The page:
Early Return to Work
Typically, employers pay two-thirds of a day’s pay from workers’ compensation benefits for every day an employee cannot work, according to the International Risk Management Institute. If the employee returns to work for half a day, the employer has a financial gain—even if the employer pays the injured worker full wages. The moral: It’s better to pay full pay for half a day’s work than two-thirds of full pay for no work.
Studies have found that with a modified-duty program, workers returned to work three to four weeks earlier. Think of the savings to the employer (not paying overtime, hiring temporary workers, etc.) Plus, the worker who returns to modified duty contributes to operations, while recovering from the workplace injury.
Helping injured employees return to work
Many injured workers are unable to return to their regular jobs until after they have completely recuperated. But with a commitment to temporary modified duty, you can help your injured workers remain a productive part of your work environment.
What is modified duty?
Modified duty is a short-term assignment that matches an injured employee’s medical restrictions with temporary, light-duty tasks-lasting only until they are able to return to their regular jobs. Modified duty enables injured employees to continue working while they recover.
Virtually every workplace has light-duty tasks. These light-duty tasks may be performed by several different people—or they may be useful tasks that no one has time to do. Take into account the skills of the employee and their specific medical restrictions, and then match the employee to any light-duty tasks that are available. (Your claims adjuster can help you with any local regulatory requirements.) Modified duty doesn’t have to be full time. Your company can still realize the benefits of modified duty through part-time and even intermittent tasks.
How long should modified duty last?
In general, modified duty should not last more than 30 days, but can be renewable for another 30 days if medical circumstances warrant. When a medical condition requires that a worker be on modified duty for more than 60 days, you may need to retrain the worker and move them into another type of job. Regardless, you should determine the acceptable time frame in conjunction with your claims adjuster and build it into your modified-duty policy.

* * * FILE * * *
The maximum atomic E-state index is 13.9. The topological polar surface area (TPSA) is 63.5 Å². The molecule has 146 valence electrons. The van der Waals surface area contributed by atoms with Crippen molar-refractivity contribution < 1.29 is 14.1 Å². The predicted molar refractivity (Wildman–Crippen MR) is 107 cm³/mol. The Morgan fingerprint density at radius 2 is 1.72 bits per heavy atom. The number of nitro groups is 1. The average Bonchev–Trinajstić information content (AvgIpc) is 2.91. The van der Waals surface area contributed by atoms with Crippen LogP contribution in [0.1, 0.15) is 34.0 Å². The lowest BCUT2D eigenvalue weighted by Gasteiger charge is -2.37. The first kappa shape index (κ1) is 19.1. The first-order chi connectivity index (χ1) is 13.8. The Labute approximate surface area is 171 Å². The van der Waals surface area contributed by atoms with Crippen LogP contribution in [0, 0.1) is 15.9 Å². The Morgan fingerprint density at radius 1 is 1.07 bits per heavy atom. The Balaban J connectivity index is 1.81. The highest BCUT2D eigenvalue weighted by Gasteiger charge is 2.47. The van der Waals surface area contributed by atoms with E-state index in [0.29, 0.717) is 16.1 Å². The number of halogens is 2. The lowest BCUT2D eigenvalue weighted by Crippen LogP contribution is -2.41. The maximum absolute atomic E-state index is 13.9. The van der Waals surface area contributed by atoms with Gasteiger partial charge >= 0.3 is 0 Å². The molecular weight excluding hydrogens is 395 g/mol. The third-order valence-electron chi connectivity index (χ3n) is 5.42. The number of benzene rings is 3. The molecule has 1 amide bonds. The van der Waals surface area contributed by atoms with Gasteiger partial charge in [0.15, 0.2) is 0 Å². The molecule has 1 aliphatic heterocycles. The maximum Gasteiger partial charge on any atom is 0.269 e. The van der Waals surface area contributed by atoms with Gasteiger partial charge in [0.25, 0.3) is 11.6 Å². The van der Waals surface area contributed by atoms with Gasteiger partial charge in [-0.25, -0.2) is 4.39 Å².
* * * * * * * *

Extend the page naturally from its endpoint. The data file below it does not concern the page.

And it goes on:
Modified duty should allow the injured employee to progress toward their regular duties as they recover. If medical restrictions can’t be lifted, you may need to explore a more permanent solution.
Train supervisors on their role in managing workplace injury
Supervisors play a key role in responding to injuries, in returning injured employees to productive employment, and in assisting with the investigation of accidents. Ensure that all supervisors understand their post-injury responsibilities and their key roles in prevention.
All employees must understand their responsibilities in preventing injuries, in working safely, and in reporting injuries to their supervisors. Employees also should understand that you have a system that will take care of them if they become injured on the job. The security that comes from this knowledge tends to reduce their anxiety over what may happen to them if they become injured.